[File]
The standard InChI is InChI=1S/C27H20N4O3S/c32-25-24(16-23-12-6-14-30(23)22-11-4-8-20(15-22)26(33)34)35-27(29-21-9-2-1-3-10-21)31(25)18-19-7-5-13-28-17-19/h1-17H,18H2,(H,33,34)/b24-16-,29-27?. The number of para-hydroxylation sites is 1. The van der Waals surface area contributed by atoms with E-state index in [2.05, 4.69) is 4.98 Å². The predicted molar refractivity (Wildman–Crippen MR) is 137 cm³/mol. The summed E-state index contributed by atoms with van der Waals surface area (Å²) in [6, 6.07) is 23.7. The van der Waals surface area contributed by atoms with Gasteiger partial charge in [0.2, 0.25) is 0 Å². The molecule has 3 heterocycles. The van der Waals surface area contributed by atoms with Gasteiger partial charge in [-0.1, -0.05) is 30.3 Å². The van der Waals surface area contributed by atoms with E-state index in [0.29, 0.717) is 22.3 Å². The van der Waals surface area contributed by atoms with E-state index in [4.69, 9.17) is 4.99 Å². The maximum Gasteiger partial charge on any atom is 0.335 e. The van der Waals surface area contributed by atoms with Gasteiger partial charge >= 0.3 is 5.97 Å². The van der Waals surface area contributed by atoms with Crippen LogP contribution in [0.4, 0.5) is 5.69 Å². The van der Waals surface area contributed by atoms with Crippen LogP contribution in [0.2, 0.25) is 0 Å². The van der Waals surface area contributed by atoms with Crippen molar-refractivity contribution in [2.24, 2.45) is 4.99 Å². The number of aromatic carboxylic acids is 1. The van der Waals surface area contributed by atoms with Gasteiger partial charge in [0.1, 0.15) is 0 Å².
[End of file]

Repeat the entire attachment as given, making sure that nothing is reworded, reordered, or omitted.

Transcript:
The standard InChI is InChI=1S/C27H20N4O3S/c32-25-24(16-23-12-6-14-30(23)22-11-4-8-20(15-22)26(33)34)35-27(29-21-9-2-1-3-10-21)31(25)18-19-7-5-13-28-17-19/h1-17H,18H2,(H,33,34)/b24-16-,29-27?. The number of para-hydroxylation sites is 1. The van der Waals surface area contributed by atoms with E-state index in [2.05, 4.69) is 4.98 Å². The predicted molar refractivity (Wildman–Crippen MR) is 137 cm³/mol. The summed E-state index contributed by atoms with van der Waals surface area (Å²) in [6, 6.07) is 23.7. The van der Waals surface area contributed by atoms with Gasteiger partial charge in [0.2, 0.25) is 0 Å². The molecule has 3 heterocycles. The van der Waals surface area contributed by atoms with Gasteiger partial charge in [-0.1, -0.05) is 30.3 Å². The van der Waals surface area contributed by atoms with E-state index in [0.29, 0.717) is 22.3 Å². The van der Waals surface area contributed by atoms with E-state index in [4.69, 9.17) is 4.99 Å². The maximum Gasteiger partial charge on any atom is 0.335 e. The van der Waals surface area contributed by atoms with Gasteiger partial charge >= 0.3 is 5.97 Å². The van der Waals surface area contributed by atoms with Crippen LogP contribution in [0.4, 0.5) is 5.69 Å². The van der Waals surface area contributed by atoms with Crippen LogP contribution in [0.2, 0.25) is 0 Å². The van der Waals surface area contributed by atoms with Crippen molar-refractivity contribution in [2.24, 2.45) is 4.99 Å². The number of aromatic carboxylic acids is 1. The van der Waals surface area contributed by atoms with Gasteiger partial charge in [0.1, 0.15) is 0 Å².